The idea of a spaceship, or even a fleet of spaceships, no matter how big the fleet or the size of the ships in that fleet, "stripping" a planet of its resources is just unrealistic. A planet is huge and a spaceship, any spaceship, is just a tiny speck in comparison.
Then there's the issue of access. Only a small proportion of what is valuable on a planet can be found on the surface. Most of it will be underground. And you can't just go blowing huge holes in the planet and lifting chunks out into space, because most of what you'll be bringing up will be worthless rock. What you'd need to do is dedicate resources to in-depth surveying, careful excavation, and probably some basic-level refinement on the surface before lifting the finished resource up into space. At this point, you may as well just land your spaceships and settle on the planet, because this process will take a while.
If you're committed to living in space however, you're best off giving planets a wide berth and, firstly, making sure you have the best possible systems in place for reusing and recycling whatever resources you already have on your ship(s), and for whatever other resources you may need from time to time to look for them in small packages - interstellar asteroids and comets, and even the layer of space dust that will settle on your ships as they travel through space may contain some useful trace elements. Waste not want not.
As for economic activity aboard the fleet, I think the level of complexity very much depends on the size of your population. This is maybe a matter of opinion, but I think the industrial output of a spaceborne civilisation would be about the same as a terrestrial civilisation, albeit with a few trade-offs. Agriculture would be a much more labour- and energy-intensive activity in space - instead of relying on a nearby sun and a planetary water cycle, you'd need to have a crew of people monitoring the solar lightbulbs and maintaining hydroponic systems - but other forms of manufacturing could have greatly improved productivity in a low gravity environment. Here on Earth a great deal of the energy that gets used in building heavy machinery comes from lifting and hauling heavy parts and components, in space you can nudge and spin, say, an engine block into the chassis of a car, without having to rely on powerful and dangerous hydraulic lifts and winches.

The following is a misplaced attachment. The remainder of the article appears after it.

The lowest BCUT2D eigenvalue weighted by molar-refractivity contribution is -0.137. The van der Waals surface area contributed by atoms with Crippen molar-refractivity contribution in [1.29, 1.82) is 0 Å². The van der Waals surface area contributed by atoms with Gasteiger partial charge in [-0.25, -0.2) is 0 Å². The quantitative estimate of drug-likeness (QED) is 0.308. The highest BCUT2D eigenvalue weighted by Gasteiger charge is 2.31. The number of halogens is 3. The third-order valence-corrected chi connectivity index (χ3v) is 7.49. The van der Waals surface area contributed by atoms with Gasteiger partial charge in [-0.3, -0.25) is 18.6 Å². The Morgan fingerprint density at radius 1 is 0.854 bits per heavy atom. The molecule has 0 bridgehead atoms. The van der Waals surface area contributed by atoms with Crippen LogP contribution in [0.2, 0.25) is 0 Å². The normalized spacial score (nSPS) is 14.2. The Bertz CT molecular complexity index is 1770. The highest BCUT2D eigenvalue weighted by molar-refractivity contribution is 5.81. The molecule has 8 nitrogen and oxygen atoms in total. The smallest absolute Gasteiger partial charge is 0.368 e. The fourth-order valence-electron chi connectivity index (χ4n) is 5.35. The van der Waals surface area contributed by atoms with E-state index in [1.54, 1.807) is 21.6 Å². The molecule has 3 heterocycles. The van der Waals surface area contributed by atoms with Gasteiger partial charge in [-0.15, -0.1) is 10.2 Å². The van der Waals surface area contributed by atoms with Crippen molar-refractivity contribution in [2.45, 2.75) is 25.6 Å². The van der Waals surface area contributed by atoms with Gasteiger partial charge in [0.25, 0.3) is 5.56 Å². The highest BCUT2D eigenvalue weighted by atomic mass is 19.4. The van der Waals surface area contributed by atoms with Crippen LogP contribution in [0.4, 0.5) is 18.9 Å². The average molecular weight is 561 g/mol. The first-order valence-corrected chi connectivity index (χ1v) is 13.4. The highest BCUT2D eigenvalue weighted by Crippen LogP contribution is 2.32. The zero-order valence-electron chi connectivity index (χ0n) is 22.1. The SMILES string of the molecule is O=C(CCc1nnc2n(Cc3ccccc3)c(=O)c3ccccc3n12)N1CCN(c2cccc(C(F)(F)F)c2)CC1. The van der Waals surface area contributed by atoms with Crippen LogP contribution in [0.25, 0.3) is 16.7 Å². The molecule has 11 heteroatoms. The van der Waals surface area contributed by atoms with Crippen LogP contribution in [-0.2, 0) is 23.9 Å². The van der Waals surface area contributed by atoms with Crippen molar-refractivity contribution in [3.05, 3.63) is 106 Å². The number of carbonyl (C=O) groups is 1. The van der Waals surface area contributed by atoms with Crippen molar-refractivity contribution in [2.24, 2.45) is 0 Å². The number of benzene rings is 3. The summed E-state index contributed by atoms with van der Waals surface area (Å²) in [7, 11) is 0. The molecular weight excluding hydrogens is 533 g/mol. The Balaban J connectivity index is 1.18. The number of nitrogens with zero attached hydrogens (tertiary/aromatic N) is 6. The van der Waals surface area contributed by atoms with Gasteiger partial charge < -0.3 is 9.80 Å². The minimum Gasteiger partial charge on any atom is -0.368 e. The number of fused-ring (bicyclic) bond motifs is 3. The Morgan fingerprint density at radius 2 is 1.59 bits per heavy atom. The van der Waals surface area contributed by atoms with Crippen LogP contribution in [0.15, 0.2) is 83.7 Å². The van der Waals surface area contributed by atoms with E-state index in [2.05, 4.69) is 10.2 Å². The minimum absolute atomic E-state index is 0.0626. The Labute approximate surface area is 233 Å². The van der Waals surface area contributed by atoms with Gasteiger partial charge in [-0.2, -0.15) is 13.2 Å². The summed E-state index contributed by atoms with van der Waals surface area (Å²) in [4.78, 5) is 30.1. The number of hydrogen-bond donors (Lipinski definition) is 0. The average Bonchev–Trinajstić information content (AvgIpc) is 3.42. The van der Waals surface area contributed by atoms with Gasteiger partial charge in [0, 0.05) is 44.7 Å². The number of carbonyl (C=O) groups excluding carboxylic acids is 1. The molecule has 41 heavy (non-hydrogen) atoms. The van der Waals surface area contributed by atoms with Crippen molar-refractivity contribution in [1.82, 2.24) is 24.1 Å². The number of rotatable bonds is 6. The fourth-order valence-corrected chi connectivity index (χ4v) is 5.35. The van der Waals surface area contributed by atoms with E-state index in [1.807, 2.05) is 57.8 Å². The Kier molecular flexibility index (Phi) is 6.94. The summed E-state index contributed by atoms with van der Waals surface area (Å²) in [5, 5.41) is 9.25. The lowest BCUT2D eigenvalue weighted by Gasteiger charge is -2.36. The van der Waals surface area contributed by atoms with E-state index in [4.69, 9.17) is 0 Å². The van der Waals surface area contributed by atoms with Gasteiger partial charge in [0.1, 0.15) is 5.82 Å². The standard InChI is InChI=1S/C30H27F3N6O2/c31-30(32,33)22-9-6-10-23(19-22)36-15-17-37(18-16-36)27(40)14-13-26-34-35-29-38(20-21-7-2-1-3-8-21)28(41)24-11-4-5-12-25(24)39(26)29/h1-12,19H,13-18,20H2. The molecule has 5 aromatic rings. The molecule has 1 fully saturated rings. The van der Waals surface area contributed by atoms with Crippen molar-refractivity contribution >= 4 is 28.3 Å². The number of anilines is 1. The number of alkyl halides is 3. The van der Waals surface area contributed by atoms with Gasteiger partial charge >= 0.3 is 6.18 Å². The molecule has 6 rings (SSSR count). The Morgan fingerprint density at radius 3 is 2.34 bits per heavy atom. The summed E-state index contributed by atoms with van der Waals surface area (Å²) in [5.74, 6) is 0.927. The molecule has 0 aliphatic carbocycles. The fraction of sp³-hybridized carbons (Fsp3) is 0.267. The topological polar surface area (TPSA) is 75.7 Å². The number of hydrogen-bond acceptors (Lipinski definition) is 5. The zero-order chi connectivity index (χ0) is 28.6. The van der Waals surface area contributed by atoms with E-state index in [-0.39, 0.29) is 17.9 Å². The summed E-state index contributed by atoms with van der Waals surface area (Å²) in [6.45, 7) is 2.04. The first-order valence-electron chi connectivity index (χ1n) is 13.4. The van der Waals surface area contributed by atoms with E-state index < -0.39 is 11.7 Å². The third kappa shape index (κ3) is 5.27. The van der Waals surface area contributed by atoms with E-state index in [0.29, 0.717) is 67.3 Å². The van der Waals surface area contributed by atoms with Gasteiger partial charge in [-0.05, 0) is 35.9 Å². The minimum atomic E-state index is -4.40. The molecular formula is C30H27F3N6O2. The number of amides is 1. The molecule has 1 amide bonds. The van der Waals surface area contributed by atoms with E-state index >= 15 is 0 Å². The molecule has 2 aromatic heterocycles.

In terms of the broader economic system, I think what needs to be kept in mind is that in space there are no exploitable externalities. Here on Earth, we can take what we find, whether that be virgin land, potable water, breathable air, extractable ores in the ground, sunshine, etc, etc, and convert these through our labour into sellable products. In space, the water, the air, the light, these are all things that your fellow citizens had to work to produce, so the web of interdependency is much tighter than it would be on any planet. As such, by necessity there would be a much stronger role for central planning. You wouldn't be able to rely on being able to access any product you want for the right price - if component X is needed for the air scrubbers, then component X is needed for the air scrubbers, and there's nothing you'd be able to do for love nor money to get hold of that component X.
That said, currency to buy the things you can buy would probably be pretty similar to what we have in our own lives. A barter economy wouldn't exist because barter economies have never really existed, (in the real world, societies have always jumped straight from the "everyone shares resources openly with their community" stage to the "everyone uses a mode of currency to exchange resources" stage without an intermediary "ten chickens equals one goat" stage). What would likely happen is you would have some things assigned to you as a given, a place to sleep, a stipend for basic food supplies, free medical care, because, again, there are no externalities in this society, it can't afford to have a section of its population excluded from the workforce by the consequence of being homeless, starving, or avoidably sick. Above that, you would earn a wage by performing labour, and could use that wage to purchase whatever limited luxuries might be available.